The ax finally fell at Corel Thursday when the Canadian software developer announced it will lay off 320 employees, or roughly 21 percent of its workforce, as part of its cost-cutting plan to chop $40 million from its annual expenses.
Corel (Nasdaq: CORL) shares closed off 7/32 to 5 1/32 ahead of the announcement.
Investors probably saw this coming in late May, however, when Corel officials said it was looking for investors after its proposed merger with Inprise/Borland Corp. (Nasdaq: INPR) unraveled.
At the time, Corel said it would need to reduce about $40 million in annual expenses.
"I wouldn't say this is bad news because the bad news was already out," said Jean Orr, an analyst at BlueStone Capital Partners. "They're a software company. Where else are they going to cut costs other than through layoffs?"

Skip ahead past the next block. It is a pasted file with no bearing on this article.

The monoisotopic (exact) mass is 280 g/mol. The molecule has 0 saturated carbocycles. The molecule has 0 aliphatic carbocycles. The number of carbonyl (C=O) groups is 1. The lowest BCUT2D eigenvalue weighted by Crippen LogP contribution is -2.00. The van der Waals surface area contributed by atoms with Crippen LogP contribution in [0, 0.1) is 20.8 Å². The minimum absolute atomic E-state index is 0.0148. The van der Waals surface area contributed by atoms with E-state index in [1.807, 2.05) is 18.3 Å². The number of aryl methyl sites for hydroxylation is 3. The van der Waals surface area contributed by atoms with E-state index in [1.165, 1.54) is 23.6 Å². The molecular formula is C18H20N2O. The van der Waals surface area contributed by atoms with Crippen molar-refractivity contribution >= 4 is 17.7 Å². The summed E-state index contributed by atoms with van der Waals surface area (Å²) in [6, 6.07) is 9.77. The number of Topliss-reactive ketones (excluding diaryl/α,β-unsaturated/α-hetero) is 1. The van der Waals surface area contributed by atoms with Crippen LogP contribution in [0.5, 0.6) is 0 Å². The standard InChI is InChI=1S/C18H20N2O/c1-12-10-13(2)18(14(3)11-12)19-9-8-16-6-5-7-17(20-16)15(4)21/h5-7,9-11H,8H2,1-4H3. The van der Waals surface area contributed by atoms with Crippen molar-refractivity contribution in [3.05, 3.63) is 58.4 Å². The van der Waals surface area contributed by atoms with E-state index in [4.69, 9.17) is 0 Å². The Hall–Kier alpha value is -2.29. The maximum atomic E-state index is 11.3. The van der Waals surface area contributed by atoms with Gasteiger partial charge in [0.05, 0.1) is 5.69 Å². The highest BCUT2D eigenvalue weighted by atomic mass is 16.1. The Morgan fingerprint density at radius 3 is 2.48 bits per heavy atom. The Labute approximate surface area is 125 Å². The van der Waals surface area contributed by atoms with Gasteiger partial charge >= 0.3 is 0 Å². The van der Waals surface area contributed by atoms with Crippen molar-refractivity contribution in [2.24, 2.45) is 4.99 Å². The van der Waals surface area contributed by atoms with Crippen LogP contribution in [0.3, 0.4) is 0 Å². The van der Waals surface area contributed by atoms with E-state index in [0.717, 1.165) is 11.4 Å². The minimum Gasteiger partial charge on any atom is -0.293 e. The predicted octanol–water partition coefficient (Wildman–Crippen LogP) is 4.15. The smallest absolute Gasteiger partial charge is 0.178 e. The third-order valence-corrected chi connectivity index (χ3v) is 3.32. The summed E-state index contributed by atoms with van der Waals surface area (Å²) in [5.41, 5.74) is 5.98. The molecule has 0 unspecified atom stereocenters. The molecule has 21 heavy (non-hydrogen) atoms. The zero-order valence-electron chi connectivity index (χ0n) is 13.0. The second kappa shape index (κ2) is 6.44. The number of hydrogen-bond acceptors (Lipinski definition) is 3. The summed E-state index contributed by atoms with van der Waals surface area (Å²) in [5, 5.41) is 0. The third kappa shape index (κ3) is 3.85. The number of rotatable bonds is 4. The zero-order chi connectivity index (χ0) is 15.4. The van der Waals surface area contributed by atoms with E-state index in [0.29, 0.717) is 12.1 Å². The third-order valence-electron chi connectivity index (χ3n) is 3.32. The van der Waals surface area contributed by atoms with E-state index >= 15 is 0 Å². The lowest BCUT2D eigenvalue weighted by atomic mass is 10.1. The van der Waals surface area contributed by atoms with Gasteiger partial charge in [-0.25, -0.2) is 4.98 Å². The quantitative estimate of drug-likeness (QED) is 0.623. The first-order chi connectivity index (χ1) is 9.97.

Last month, Corel caught a break when Canaccord Capital Corp. agreed to invest about $10 million with an option for an additional $20 million to help keep the software developer afloat.
CEO Michael Cowpland said he plans to not take a salary this year to help cut costs.
"This was not an easy decision to make," Cowpland said in a prepared release. "After much careful deliberation, the company concluded that these steps were necessary."
Corel said that it is in a quiet period and cannot comment further on the cost-cutting plan.
Last quarter, Corel disappointed its investors when it posted a loss of $12.4 million, or 29 cents a share, on sales of $44.1 million.
"At the time, they told us that they didn't think the revenue outlook would improve in the second or third quarters," Orr said. "This has been a sword hanging over its employees' heads. At least now we know the numbers and what's going to happen."
Corel shares moved up to a 52-week high of 44 1/2 in December after hitting a low of 2 13/16 last June.
Both analysts following the stock rate it either a "hold" or a "sell." Corel competes with Microsoft (Nasdaq: MSFT) and Red Hat (Nasdaq: RHAT) among others.